Ground Fault & Arc Fault Current Protection
Fault Current Protection
Electrical fault currents may be attributable to equipment or installation failure or even environmental conditions or human error, but in all cases they pose the risk of damage or injury.
The primary purpose of grounding electrical systems is to provide a level of protection against electric shock. Most electrical faults can be broken down into two categories, phase-to-phase faults and phase to ground faults. Studies have shown that 98% of all electrical faults are ground faults (Source: Woodham, Jack, P.E. “The Basics of Grounding Systems” May 1, 2003).
Faults such as short circuit conditions in a power system network can result in severe damage to the installation and to loss of supply. The results of an electrical fault can be devastating.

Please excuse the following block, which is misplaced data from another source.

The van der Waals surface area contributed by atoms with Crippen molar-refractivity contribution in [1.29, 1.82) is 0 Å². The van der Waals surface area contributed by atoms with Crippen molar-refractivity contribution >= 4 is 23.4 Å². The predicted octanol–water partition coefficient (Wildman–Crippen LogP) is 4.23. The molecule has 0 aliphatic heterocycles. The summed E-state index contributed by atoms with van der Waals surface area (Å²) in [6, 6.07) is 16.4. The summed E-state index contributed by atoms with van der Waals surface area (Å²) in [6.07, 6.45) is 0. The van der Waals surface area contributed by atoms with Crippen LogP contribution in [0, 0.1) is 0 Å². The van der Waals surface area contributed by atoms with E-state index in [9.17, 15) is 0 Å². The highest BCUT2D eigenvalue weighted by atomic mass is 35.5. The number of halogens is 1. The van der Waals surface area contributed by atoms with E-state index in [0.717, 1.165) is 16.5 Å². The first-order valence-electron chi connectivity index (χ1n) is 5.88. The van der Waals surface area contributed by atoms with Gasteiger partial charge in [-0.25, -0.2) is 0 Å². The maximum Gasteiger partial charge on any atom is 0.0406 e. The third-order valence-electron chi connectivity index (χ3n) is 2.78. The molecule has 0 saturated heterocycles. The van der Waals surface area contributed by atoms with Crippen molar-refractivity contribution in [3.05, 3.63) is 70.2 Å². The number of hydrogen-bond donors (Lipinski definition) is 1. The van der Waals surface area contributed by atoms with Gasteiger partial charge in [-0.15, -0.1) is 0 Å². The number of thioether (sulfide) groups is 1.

Under normal operating conditions, electrical installations carry normal voltages and currents which result in a safe operation of the installation. However, when a ground fault occurs it may cause excessively high currents to flow which could result in damage to equipment or devices. Earth fault detection and elimination of the fault (IE disconnection of the supply) can be achieved by suitable design and selection of an electrical safety device such as an RCCB or RCBO.
The risk of fire, explosion or electric shock can all be mitigated by the use of suitable RCD/GFCI or Arc Fault protection devices.